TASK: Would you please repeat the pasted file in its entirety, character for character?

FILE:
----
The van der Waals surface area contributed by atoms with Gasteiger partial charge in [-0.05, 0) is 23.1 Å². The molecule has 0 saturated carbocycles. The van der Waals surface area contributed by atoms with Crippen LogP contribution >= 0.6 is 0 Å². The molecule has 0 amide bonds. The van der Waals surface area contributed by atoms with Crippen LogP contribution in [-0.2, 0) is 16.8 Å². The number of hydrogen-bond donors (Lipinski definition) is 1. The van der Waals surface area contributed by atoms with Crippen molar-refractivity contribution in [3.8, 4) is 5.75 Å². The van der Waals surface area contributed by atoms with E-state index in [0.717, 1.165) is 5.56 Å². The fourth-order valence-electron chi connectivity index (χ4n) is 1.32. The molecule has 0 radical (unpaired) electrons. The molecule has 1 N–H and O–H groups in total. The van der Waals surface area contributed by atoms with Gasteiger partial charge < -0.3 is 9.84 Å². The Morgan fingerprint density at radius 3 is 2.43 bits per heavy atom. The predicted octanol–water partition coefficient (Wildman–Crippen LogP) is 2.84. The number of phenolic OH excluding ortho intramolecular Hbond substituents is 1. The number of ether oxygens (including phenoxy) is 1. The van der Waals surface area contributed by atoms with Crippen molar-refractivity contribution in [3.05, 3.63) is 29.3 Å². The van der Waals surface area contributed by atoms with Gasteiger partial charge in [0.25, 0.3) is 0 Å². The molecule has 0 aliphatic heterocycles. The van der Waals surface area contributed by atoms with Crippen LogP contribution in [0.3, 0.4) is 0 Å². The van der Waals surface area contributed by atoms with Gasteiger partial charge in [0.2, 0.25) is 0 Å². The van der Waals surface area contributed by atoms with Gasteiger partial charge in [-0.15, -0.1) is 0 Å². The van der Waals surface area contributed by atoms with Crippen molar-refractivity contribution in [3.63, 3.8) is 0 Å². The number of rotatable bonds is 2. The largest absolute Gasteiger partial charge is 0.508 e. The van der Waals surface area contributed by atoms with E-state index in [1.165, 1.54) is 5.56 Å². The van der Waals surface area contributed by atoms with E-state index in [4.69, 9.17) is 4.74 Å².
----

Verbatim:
The van der Waals surface area contributed by atoms with Gasteiger partial charge in [-0.05, 0) is 23.1 Å². The molecule has 0 saturated carbocycles. The van der Waals surface area contributed by atoms with Crippen LogP contribution >= 0.6 is 0 Å². The molecule has 0 amide bonds. The van der Waals surface area contributed by atoms with Crippen LogP contribution in [-0.2, 0) is 16.8 Å². The number of hydrogen-bond donors (Lipinski definition) is 1. The van der Waals surface area contributed by atoms with Crippen molar-refractivity contribution in [3.8, 4) is 5.75 Å². The van der Waals surface area contributed by atoms with E-state index in [0.717, 1.165) is 5.56 Å². The fourth-order valence-electron chi connectivity index (χ4n) is 1.32. The molecule has 0 radical (unpaired) electrons. The molecule has 1 N–H and O–H groups in total. The van der Waals surface area contributed by atoms with Gasteiger partial charge < -0.3 is 9.84 Å². The Morgan fingerprint density at radius 3 is 2.43 bits per heavy atom. The predicted octanol–water partition coefficient (Wildman–Crippen LogP) is 2.84. The number of phenolic OH excluding ortho intramolecular Hbond substituents is 1. The number of ether oxygens (including phenoxy) is 1. The van der Waals surface area contributed by atoms with Crippen molar-refractivity contribution in [3.05, 3.63) is 29.3 Å². The van der Waals surface area contributed by atoms with Gasteiger partial charge in [0.25, 0.3) is 0 Å². The molecule has 0 aliphatic heterocycles. The van der Waals surface area contributed by atoms with Crippen LogP contribution in [0.3, 0.4) is 0 Å². The van der Waals surface area contributed by atoms with Gasteiger partial charge in [0.2, 0.25) is 0 Å². The van der Waals surface area contributed by atoms with Gasteiger partial charge in [-0.15, -0.1) is 0 Å². The van der Waals surface area contributed by atoms with Crippen molar-refractivity contribution in [3.63, 3.8) is 0 Å². The number of rotatable bonds is 2. The largest absolute Gasteiger partial charge is 0.508 e. The van der Waals surface area contributed by atoms with E-state index in [1.165, 1.54) is 5.56 Å². The van der Waals surface area contributed by atoms with E-state index in [4.69, 9.17) is 4.74 Å².